Non fiction at the Underground Museum in downtown LA. This is a love letter from artist Noah Davis to the victims of racial  violence. He acts as a poet of history, mixing  facts with beauty. The emphasis of the spiritual in this show challenges the way in which art is commonly understood. It invites  to look inside, to find a horizon, it is an argument for the possibility of art to become  history. It is the valorization of art. It treats art with power. With just ten works by eight artists it presents a defined scene of truth and facts and poetry and fiction. The tone of the exhibition changes from piece to piece reflecting explicitly on the attitude of the events.

Marion Palfi’s black and white photograph of the “wife of a lynching victim” narrates with elegiac  tone the  creature that is not faking. Its wholeness and completeness reveal a transparency that is corroding as the woman is both stunned and wary. The image haunts with a force that entombs the weariness of the widow. The camera acts as a reflection into t he living embodiment of the past. The image challenges  the identity of the viewer’s return in timeless simultaneity. Everything is available and h happening  in this image and it  only depends on how  the viewer chooses to grab on it. With a quiet and slow attitude, the blow up connects us indirectly to t he heinous events of violence against African Americans. The light yellow wallpaper by Robert Goober separates the inner and the outer world  creating a crashing contrast between the image of a lynched black and a white man serenely lying on the side.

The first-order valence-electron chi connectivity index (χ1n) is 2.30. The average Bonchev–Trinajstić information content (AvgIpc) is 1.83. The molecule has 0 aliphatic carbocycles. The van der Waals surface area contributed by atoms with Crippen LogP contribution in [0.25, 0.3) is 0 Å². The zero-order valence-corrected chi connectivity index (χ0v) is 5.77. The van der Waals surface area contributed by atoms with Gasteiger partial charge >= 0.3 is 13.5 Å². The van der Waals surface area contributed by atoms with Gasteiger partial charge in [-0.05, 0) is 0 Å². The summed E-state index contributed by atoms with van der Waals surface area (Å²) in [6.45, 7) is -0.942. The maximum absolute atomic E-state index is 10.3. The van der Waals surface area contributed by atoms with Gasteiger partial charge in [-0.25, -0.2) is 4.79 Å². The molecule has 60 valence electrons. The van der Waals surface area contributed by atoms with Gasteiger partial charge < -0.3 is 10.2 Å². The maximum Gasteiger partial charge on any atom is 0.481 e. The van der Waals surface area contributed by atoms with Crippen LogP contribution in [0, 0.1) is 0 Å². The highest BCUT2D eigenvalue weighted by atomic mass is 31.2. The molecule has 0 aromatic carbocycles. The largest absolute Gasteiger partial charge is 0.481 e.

Other pieces include Kerry James Marshall’s tribute to the 1963 Birmingham,  Alabama  church bombing with a flower cross and a video still of the  wall itself backed up with  a piece of text saying “as seen on TV”, The corporal representation of the transient image creates a ceaseless circle of grief at the pointers  o f white hegemony. Theater Gate’s piece, Shel is a  box composed of various mediums alluding to social construction and assemblage of black everyday life pieces amassed together. The  title of the work represents the underworld, where death reunites all souls. It functions as a reindentation the conventional themes applied to black painting.

The radical individualism of the group show  continues with a photograph of a  couple in the jungle of the Democratic Republic of Congo  shot by Deana Laudon. The image provides a modern, altered insight into the conventional concept of man and women in nature creating a  profound and sumptuous aura around the  couple. The stillness in their postures and the power of their human presence resonates ancient traditions of African Art. Another conspicuous piece is the David Hammons sculpture installation “in the hood”. This installation figures a grey hood floating in a white oratory space evoking the image of the hoods worn by the Ku Klux Klan echoing through the shadow raise feeling of trepidation and power when tracing back to the ferocious deaths. The piece functions as a tool to  quicken one’s activity in taking inspiration from history.

The show is about roots, growth and healing. It creates a past from which you wish you had descended. It invites the viewer to live the present as a  living  embodiment of the past but also functions as a crazy fantasy of what constitutes  identity turning truth and facts into poetry and fiction. It a virtually unique manner it enables to understand the wholeness  and completeness of evil without losing capacity in the possibility of virtuousness.






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